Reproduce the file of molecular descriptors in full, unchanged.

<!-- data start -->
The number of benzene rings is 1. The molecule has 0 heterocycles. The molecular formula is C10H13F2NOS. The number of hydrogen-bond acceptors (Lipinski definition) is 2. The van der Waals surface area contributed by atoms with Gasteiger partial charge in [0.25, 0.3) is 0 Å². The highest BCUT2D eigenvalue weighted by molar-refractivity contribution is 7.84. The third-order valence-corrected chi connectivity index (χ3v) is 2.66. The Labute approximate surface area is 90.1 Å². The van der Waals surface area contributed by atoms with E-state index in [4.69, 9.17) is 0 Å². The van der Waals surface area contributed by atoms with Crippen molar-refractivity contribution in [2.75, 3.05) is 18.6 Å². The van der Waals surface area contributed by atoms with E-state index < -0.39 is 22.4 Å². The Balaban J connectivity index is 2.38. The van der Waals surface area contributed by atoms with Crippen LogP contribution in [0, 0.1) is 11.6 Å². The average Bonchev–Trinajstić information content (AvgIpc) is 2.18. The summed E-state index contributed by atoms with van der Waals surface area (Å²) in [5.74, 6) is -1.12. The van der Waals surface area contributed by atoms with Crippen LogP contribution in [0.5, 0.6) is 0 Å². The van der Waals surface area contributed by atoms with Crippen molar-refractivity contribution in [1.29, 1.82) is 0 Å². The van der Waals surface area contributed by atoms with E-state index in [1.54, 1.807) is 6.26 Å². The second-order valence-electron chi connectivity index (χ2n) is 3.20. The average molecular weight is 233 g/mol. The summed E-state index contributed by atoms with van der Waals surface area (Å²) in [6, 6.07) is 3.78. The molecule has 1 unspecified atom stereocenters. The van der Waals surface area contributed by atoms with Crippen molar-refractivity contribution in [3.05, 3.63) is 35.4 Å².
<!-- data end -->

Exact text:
The number of benzene rings is 1. The molecule has 0 heterocycles. The molecular formula is C10H13F2NOS. The number of hydrogen-bond acceptors (Lipinski definition) is 2. The van der Waals surface area contributed by atoms with Gasteiger partial charge in [0.25, 0.3) is 0 Å². The highest BCUT2D eigenvalue weighted by molar-refractivity contribution is 7.84. The third-order valence-corrected chi connectivity index (χ3v) is 2.66. The Labute approximate surface area is 90.1 Å². The van der Waals surface area contributed by atoms with E-state index in [4.69, 9.17) is 0 Å². The van der Waals surface area contributed by atoms with Crippen molar-refractivity contribution in [2.75, 3.05) is 18.6 Å². The van der Waals surface area contributed by atoms with E-state index < -0.39 is 22.4 Å². The Balaban J connectivity index is 2.38. The van der Waals surface area contributed by atoms with Crippen LogP contribution in [0, 0.1) is 11.6 Å². The average Bonchev–Trinajstić information content (AvgIpc) is 2.18. The summed E-state index contributed by atoms with van der Waals surface area (Å²) in [5.74, 6) is -1.12. The van der Waals surface area contributed by atoms with Crippen LogP contribution in [0.5, 0.6) is 0 Å². The van der Waals surface area contributed by atoms with Crippen molar-refractivity contribution in [1.29, 1.82) is 0 Å². The van der Waals surface area contributed by atoms with E-state index in [1.54, 1.807) is 6.26 Å². The second-order valence-electron chi connectivity index (χ2n) is 3.20. The average molecular weight is 233 g/mol. The summed E-state index contributed by atoms with van der Waals surface area (Å²) in [6, 6.07) is 3.78. The molecule has 1 unspecified atom stereocenters. The van der Waals surface area contributed by atoms with Crippen molar-refractivity contribution in [3.05, 3.63) is 35.4 Å².